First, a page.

Will Trump's $12B in trade aid be enough to help American farmers who are suffering from the recent tariffs?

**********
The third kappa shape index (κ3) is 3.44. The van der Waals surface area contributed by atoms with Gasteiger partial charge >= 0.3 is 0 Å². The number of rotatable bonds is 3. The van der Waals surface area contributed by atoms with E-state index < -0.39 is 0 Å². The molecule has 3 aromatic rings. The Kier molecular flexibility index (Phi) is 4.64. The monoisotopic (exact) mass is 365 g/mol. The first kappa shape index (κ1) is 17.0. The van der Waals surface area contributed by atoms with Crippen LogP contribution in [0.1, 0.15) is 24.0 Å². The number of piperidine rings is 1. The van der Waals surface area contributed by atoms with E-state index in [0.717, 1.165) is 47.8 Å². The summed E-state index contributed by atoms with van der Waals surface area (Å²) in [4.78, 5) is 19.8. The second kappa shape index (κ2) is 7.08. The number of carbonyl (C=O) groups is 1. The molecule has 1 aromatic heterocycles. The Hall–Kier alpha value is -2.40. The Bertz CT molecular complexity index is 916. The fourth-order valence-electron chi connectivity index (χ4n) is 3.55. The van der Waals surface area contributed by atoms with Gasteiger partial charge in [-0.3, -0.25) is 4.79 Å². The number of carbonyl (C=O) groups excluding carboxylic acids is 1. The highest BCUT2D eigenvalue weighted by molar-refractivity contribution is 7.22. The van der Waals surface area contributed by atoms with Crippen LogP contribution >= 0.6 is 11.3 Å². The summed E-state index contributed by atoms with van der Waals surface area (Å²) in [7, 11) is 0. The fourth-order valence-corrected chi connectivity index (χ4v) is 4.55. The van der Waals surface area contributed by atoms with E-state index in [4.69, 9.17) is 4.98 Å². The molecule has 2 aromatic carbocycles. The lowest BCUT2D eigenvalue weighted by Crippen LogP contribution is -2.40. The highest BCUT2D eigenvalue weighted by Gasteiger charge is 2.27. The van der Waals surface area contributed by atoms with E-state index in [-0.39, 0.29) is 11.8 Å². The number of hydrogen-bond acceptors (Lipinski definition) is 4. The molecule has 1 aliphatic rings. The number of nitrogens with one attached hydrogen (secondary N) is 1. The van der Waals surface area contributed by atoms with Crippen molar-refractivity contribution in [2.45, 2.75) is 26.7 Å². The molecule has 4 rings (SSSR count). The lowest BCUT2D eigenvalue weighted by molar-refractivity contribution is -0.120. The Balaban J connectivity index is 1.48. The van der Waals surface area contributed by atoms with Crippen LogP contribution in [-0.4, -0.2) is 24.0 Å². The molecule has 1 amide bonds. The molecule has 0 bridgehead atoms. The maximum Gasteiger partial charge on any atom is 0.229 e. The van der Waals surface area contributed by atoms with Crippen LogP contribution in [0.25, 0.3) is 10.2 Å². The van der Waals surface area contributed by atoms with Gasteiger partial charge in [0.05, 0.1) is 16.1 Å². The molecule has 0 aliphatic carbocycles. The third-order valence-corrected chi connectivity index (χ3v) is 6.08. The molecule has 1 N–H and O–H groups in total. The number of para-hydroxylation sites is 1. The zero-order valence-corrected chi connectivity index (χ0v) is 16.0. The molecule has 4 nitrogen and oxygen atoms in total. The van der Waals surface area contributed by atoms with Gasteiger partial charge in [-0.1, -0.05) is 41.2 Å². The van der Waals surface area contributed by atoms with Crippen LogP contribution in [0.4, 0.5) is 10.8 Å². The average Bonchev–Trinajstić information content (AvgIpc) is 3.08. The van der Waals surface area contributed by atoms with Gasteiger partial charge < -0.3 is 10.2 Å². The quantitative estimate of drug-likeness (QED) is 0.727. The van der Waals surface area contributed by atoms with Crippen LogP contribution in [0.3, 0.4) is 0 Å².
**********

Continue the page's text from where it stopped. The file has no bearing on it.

The question of whether or not a $12-Billion aid package (read: taxpayer funded subsidies) for farmers “will be enough to help American farmers who are suffering from the recent tariffs?” ‡ can be answered with some rather simple observations on economics …Round-up illegal individuals, many of whom work in farm labor. This decreases farm productivity. If State and/or Federal agents receive too many complaints about Americans going to work in the fields ‡ that of wages, safety, etc ‡ then you have to enforce. This is regulatory. It is mandated, by law, due to our legislatures. The more people you take out of the fields (i.e. deportation of illegal immigrants, who will often work for lesser pay in harsher conditions), the more the costs of basics, such as produce, will increase (when farmers need to come into compliance with standard labor laws that those who would not usually come forward to complain about are disposed of, and you ask people to do jobs they normally wouldn’t do ‡ see the bill Kamala Harris was recently working on, which is meant to die in the US Senate, for perspective).A small bit of history. Many farmers are “conservative,” at least traditionally, they’re tight-fisted and fiscally conservative. Even in the “old-days” (before big-corporate farming), farming, in some or many instances after the Great Depression was subsidized by the US Federal Government. You also have to look at some other nuanced historical factors, such as one of the biggest agrarian disasters in modern history (i.e. The Dust Bowl), and the lessons learned from World War I, leading toward World War II (where we started significantly increasing crop productivity and longevity of basic staple and perishable crops, some of this due to huge advances in biological sciences).Simply put, looking at the history, there was a huge investiture of cash-flow into the agrarian economy, farmers were subsidized (read: money). Since this time, and since big-corporate outfit farming has consolidated a lot of things, leading into big-business lobbying for regulation, and legislation to edge-out competitors, as well as continue subsidies programs ‡ that’s what it has become about: Money.Who is going to benefit from a $12-Billion aid package? Does a small farmer, struggling with wages and labor conditions have the time to be concerned with doing more paperwork? (Or, waiting on a smaller government footprint to never get around to reviewing that paperwork if there’s time to even fill it out?) Or, will a major corporate outfit who can afford the lawyers to do the paperwork for contracts and exports also find the time and expertise (and free cash flow) to apply for grants, and subsidies under this aid package.In the mean time, lets‡ take for example, reading about dead meat stacking-up due to the newly imposed trade war and tariffs ‡ if you can’t make money exporting the product, you could sell it locally or domestically, if the market allows (i.e. other considerations, such as transportation, etc). You might make the same or less margin (or, maybe greater) by flooding the local, regional or national market with excess product, thus driving down the price-to-consumer. (We the people, pay less ‡ but only if that stock is released, rather than letting it go to waste, and if the distribution capability and capacity is available, etc.)But, what really happens behind the scenes is that product under contract is listed as unavailable due to export/import tariffs, and, that “stock” sits in a warehouse until it spoils. And then it is a write-off. It’s also likely something that can be reimbursed under an “aid” package. So, what do you do if you’re fiscally smart and conservative: You don’t flood the market, you pay the minimal disposal costs (instead of increased distribution costs), and sit on the product until it spoils (because it’s under contract, but, the contract won’t allow for making a profit, so, product is unavailable to the contracted market), while doing the paper-work ahead of time.You’ve just minted yourself a dime (a write-off, waste, further subsidized and reimbursed).If you think this is somehow negative or cynical ‡ it’s not. It’s just business. This is the way big-business farming works.To answer the question: Yes, it should be “enough,” but it is not, and, it is never enough given all of the nuanced factors that come into play. Who cares about the tariffs, there are other, additional considerations before Trump’s Trade War even started being played out.And, bottom line, even subsidizing farmers, the buck is passed to the tax payer, and someone has to pay for the federal government to prthe subsidies. (Instead of product which could be distributed and used domestically, driving prices-to-consumer down.) It’s a rigged gig.Some facts for readers:I have an uncle who owns a family farm (generational, being passed to his children).I’m familiar with negotiating contracts and supply in the agricultural industry.I’ve studied history and economics (in the above, respective domains).Questions like this rarely have good, direct, or simple answers. (Because while $12-Billion sounds like a lot, it’s really just a drop in the bucket, and only big-players will benefit.)